The middle of the night. Everyone else in the house was asleep. And the vacuum switched itself on.
Let’s just say it was . . . startling . . . and go from there.
Shane immediately quickened his pace, intent on switching the mechanical demon off before it woke the whole house.
But as he crossed the room, it quit.
The vacuum, I mean.
Huh.
See what I mean? Weird.
After that, it happened several times. Always when someone was in the front room. Usually when they were alone.
This went on for some time.
Then we showed up for a visit.
The four of us were sitting in the front room, catching up.
Shane told us the vacuum story.
Complete with hand gestures.
And the dance.
I frowned thoughtfully. (I do that . . .) “Shane,” I asked, “Where were you standing when the vacuum came on?”
He pointed out an area of the floor.
I crossed over and stepped on it.
The vacuum was suddenly roaring beneath us.
I moved off the spot.
The vacuum quit.
I did it again.
Vacuum on.
Vacuum off.
All three of them were staring at me.
Then Grant smiled. “I think I know what happened.”
The two men went into the basement and poked around, finally discovering a screw, just piercing the wiring. When pressure was applied from above, the connection was completed. The vacuum came on.
When pressure was released, the connection was broken. And the machine switched off.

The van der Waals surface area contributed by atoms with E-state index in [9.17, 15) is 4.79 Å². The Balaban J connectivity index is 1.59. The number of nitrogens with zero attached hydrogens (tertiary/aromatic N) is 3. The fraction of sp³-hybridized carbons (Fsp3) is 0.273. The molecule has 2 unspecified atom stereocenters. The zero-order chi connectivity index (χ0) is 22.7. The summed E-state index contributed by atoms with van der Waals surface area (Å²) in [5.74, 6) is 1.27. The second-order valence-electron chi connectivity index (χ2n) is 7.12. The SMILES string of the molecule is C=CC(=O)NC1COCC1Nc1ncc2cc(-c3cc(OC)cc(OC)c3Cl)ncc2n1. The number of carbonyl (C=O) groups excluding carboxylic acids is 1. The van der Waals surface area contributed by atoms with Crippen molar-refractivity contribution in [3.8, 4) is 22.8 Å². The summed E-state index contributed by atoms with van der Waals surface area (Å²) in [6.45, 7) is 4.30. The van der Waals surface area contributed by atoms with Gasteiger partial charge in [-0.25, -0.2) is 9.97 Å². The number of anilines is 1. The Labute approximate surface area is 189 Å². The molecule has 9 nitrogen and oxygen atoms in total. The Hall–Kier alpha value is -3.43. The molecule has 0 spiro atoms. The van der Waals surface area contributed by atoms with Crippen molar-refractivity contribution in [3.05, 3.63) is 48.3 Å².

The ‘haunted’ vacuum was explained.
But you know what?
It was heaps more fun before we figured it out.

Wednesday, December 26, 2018

The Booger Man

The boy.
No, that isn't the right finger, either...
In our house, over the holidays, love and goodwill abound.
And so does the food.
And the treats.
Especially the chocolate.
With, sometimes, amusing results . . .
A group of us adults was sitting around the table, intent on a game of cards.
Members of the younger set were dashing in and out, equally intent on activities.
Games.
And treats.
We had just opened a new box of exotic chocolates.
A gift from our dear next-door neighbours.
Five different kinds of luscious, melt-able deliciousness, each in a different (intriguing) shape.
Chocolate mousse.
Crunchy.
Espresso.
Crème Broulee.
And pistachio.
Each more mouth-watering than the last.
Our five-year-old discovered the box and immediately seized it.
“What’s this?!” he said, holding it up.
“Chocolates!” I said. “Really yummy ones!”
“Oooh! What’s this one?!” He jabbed a finger into the chocolate mousse.
“That’s dark chocolate.”
“And this?” Another jab.
“Hey!” his dad said, taking the box. “Don’t touch all of the chocolates with your booger-covered finger!”
Da-ad!” he said, disgusted. “That’s not my booger finger!” He held up his other hand, pointer finger erect. “That one is!”
At least he was honest . . .

Monday, December 24, 2018

Single Mom's Christmas